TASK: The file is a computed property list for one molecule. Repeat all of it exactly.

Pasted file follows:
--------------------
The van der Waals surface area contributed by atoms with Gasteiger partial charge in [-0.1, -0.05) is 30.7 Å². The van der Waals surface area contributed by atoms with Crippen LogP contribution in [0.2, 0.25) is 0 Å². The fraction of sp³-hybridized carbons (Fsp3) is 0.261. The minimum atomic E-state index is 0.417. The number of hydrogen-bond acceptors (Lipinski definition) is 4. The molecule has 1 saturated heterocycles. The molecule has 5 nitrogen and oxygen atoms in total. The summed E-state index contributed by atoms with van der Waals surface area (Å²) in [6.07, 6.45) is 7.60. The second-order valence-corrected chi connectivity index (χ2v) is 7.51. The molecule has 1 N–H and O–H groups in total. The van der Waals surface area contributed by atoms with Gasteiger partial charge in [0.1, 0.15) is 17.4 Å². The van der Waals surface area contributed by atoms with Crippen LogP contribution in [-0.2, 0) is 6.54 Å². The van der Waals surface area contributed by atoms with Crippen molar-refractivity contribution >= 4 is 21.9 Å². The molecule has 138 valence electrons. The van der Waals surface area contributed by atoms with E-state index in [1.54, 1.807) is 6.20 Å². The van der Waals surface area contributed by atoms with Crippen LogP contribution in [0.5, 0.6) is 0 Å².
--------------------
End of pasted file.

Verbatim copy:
The van der Waals surface area contributed by atoms with Gasteiger partial charge in [-0.1, -0.05) is 30.7 Å². The van der Waals surface area contributed by atoms with Crippen LogP contribution in [0.2, 0.25) is 0 Å². The fraction of sp³-hybridized carbons (Fsp3) is 0.261. The minimum atomic E-state index is 0.417. The number of hydrogen-bond acceptors (Lipinski definition) is 4. The molecule has 1 saturated heterocycles. The molecule has 5 nitrogen and oxygen atoms in total. The summed E-state index contributed by atoms with van der Waals surface area (Å²) in [6.07, 6.45) is 7.60. The second-order valence-corrected chi connectivity index (χ2v) is 7.51. The molecule has 1 N–H and O–H groups in total. The van der Waals surface area contributed by atoms with Gasteiger partial charge in [0.1, 0.15) is 17.4 Å². The van der Waals surface area contributed by atoms with Crippen LogP contribution in [-0.2, 0) is 6.54 Å². The van der Waals surface area contributed by atoms with Crippen molar-refractivity contribution >= 4 is 21.9 Å². The molecule has 138 valence electrons. The van der Waals surface area contributed by atoms with E-state index in [1.54, 1.807) is 6.20 Å². The van der Waals surface area contributed by atoms with Crippen LogP contribution in [0.5, 0.6) is 0 Å².